If you would like a history lesson as a side dish to your meal, thenis the place to be. Here, the Chu family has been roasting meat for over 60 years, and Yat Lok is most famous for its meticulously prepared signature roast goose that goes through over 20 preparatory steps before it meets the grill. Sink your teeth into their tender goose and try to figure out the ingredients to their secret marinade recipe! The late, great Anthony Bourdain gave Yat Lok his seal of approval during his travels to Hong Kong, and lines often go down the street for a meal here, so it’s best to come early. If your luck runs out and their roasted goose is sold out for the day, rest assured that their melt-in-your-mouth BBQ pork roast is a worthy consolation prize.
You can’t say you’ve been to Hong Kong if you didn’t try dim sum, and there’s no better place for a first taste than at. Chef Mak, an alumni of Michelin-starred Lung King Heen, first opened his casual eatery in 2009 to provide high-quality dim sum at affordable prices to all. Tim Ho Wan’s runaway popularity may have transformed it into an internationally-recognised brand, but as a serious foodie, you won’t want to miss making a pilgrimage to the original restaurant in Hong Kong. Head to their Sham Shui Po location, currently the only branch with a Michelin star, and get a taste of their iconic shrimp dumplings, baked buns with barbecue pork filling and steamed beef balls.
Don’t be fooled by the cosy, no-frills dining room;, a hole-in-the-wall Kwun Tong stalwart, has served up classic Indonesian fare for over 20 years. If you’re interested in trying authentic Middle Java favourites packed full of flavour, this is the place, and make sure to come hungry. Go for classics like charcoal-roasted satay skewers and Nasi Goreng, and you can eat like a king for less than $200 per person.
You know a restaurant is worth visiting when there is always a long queue snaking around the building., a casual Thai noodle shop by the historical Blue House cluster, serves up bowls of their signature Thai boat noodles, and they’re one of the best and most genuine in town. Don’t be fooled by the diverse kitchen team; chef Adam Cliff is a protégé of celebrated Thai cuisine expert David Thompson and all authentic Thai ingredients are freshly imported straight from the markets of Bangkok. The street-stall inspired decor and hearty portions of simple and delicious food will transport you straight to Thailand without hurting your wallet. Pair your noodles off with a wok-fried Thai watercress and fried marinated pork collar for the full experience.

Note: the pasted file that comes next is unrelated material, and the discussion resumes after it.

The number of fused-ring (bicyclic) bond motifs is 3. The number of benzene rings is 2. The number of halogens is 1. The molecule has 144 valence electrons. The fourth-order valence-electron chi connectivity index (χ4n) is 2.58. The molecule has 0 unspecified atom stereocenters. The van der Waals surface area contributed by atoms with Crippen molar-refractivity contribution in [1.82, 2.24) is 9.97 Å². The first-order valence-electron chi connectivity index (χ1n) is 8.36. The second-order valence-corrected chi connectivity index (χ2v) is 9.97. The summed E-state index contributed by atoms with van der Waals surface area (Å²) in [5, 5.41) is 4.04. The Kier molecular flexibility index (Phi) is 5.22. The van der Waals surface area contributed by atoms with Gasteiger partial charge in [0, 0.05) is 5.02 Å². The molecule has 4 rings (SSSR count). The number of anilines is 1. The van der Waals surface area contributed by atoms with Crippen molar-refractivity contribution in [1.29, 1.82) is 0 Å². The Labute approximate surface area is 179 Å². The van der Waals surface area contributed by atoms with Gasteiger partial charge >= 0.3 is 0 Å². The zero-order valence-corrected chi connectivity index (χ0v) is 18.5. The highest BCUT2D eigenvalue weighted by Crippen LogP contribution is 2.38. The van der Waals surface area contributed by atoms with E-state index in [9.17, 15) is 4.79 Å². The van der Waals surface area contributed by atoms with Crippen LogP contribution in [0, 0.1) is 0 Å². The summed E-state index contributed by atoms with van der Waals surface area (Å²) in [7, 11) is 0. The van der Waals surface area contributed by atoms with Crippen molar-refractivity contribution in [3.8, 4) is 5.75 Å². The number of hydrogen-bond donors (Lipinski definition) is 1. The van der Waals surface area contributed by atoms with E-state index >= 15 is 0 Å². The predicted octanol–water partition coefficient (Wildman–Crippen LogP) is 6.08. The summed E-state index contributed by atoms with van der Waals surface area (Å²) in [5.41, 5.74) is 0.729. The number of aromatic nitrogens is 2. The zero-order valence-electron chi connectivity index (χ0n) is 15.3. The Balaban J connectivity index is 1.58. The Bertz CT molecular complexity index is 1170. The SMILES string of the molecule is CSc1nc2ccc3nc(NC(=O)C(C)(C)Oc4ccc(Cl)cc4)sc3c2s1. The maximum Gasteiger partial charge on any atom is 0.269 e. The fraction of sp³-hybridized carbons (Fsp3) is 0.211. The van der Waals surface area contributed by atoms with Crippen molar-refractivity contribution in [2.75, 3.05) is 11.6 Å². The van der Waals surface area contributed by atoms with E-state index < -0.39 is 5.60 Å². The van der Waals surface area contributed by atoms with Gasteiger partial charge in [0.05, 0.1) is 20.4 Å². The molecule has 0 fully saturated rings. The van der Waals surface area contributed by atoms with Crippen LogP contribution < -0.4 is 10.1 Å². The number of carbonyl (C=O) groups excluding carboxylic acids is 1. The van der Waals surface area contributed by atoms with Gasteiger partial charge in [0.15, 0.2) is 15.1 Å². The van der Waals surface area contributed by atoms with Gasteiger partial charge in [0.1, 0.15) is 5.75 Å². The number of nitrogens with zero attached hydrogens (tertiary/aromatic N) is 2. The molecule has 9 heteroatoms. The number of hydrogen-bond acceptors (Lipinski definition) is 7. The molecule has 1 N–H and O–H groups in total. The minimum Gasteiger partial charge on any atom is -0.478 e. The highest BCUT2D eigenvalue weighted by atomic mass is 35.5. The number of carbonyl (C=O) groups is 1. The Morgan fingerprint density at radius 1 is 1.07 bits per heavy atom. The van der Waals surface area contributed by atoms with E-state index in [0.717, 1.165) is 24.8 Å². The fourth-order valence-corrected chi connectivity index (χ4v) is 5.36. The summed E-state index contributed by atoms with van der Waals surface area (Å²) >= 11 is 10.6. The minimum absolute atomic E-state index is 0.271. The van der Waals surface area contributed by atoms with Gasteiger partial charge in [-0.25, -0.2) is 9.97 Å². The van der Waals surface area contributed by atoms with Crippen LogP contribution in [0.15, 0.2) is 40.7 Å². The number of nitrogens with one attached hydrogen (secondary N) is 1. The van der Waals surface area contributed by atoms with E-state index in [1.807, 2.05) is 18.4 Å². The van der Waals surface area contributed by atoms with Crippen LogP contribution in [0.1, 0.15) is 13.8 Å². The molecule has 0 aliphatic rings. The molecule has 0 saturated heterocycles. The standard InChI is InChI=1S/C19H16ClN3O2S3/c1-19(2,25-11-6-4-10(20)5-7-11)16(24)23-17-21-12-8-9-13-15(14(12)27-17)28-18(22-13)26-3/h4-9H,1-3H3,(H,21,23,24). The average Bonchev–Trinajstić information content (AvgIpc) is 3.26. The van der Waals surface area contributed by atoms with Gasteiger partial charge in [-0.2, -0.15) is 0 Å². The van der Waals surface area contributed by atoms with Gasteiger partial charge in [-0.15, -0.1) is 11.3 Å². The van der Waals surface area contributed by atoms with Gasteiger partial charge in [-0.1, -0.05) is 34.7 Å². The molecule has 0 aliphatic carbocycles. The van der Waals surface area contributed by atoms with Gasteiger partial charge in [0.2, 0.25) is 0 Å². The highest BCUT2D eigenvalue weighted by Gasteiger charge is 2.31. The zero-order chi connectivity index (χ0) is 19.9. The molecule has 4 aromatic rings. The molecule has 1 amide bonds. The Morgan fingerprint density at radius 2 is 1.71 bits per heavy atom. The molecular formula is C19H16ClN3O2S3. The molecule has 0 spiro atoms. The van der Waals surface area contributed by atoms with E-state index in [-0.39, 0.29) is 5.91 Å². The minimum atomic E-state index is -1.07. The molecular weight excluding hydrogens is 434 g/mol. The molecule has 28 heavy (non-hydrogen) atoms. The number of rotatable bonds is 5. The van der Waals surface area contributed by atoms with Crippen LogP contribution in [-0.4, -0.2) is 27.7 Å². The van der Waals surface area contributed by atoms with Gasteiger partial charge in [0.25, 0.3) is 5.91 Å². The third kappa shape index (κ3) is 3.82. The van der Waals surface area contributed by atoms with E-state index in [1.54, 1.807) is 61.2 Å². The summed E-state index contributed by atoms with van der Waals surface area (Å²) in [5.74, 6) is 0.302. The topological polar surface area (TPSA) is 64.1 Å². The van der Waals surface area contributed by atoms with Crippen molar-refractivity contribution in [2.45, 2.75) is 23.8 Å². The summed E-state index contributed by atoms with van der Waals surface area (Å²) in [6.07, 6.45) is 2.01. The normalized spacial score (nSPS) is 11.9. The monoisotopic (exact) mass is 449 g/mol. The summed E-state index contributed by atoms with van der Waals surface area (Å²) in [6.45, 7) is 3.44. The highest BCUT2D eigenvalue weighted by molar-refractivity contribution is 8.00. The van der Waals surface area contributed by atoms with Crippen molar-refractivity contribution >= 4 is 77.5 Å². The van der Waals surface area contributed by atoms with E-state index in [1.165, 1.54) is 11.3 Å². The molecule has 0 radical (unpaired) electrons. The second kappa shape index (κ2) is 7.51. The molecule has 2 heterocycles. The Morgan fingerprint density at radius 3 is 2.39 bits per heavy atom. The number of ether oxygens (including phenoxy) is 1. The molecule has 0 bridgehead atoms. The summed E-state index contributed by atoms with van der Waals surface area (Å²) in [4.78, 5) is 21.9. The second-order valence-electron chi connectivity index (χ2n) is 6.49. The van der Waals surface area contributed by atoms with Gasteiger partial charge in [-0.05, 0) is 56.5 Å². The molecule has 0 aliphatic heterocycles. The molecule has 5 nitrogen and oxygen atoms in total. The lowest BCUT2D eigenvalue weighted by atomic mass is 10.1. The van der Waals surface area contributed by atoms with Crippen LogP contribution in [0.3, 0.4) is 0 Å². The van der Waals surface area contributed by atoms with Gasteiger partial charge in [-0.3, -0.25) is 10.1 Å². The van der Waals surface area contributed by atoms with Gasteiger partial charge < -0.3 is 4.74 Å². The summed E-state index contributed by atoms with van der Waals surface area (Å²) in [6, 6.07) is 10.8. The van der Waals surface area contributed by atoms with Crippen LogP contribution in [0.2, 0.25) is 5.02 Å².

For a rare opportunity to taste masterful and memorable Cantonese cuisine, make a trip to, the first Chinese restaurant in the world to be awarded three Michelin stars. Treat yourself to sweeping views of Victoria Harbour from high up at the Four Seasons Hotel while nibbling on flawlessly executed dishes, like the unmissable Peking duck and chef Chan Yan Tak’s unique baked whole abalone puff with diced chicken, which has spawned many copycats around the city, none of which are as mouth-watering as the real thing.
With plenty of accolades and awards under its belt, you can be sure that dining atis a culinary adventure you will remember as a highlight of your trip to Hong Kong. Famous for its unique brand of bold haute cuisine, here you can experience a refined meeting of classical French cuisine and top-notch ingredients sourced mostly from Japan. No two dishes are ever the same, and Amber has done away with dairy and gluten, making it more welcoming to foodies with diverse dietary needs, while still maintaining the exquisite tastes that keep diners coming back.
Have you ever tried ‘X-treme Chinese’ cuisine? A must–visit, if you dare, is, a restaurant that pays homage to Hong Kong culture from its decor to its menu. Where else can you find a ‘shark-fin soup’ dessert made from peach gum? Blending traditional Chinese techniques with French flavour influences, the innovative dishes by celebrity chef Alvin Leung will ignite your imagination while still imparting a taste of true Cantonese culture.
Looking for a divine and exclusive Japanese omakase experience? You’ll want to go to, where you can indulge in authentic Edomae-style sushi and fresh seasonal seafood. Chef Takashi Saito handpicks the produce every morning in Tokyo, from where it is transported to Hong Kong on the same day, so all customers feel the touch of personalised attention for their elegant meal. You never know what you’ll get upon your visit, which keeps things exciting, but you don’t want to leave your reservation until the last minute, as this sushi-ya only serves 16 guests and bookings fill up fast. No need to go to Japan for a taste of chef Saito’s genius; the quality here rivals the original three Michelin-starred Sushi Saito in Tokyo.
Aussie Michelin-starred chef Shane Osborn’s extensive experience as well as exquisite palate shines through at, an elegant and discreet restaurant hidden from the busy streets of Central. Serving modern European cuisine made with locally grown produce (some even coming straight from their terrace) and featuring the city’s first vegan and vegetarian fine dining tasting menu, guests can observe their dishes being made through the open kitchen.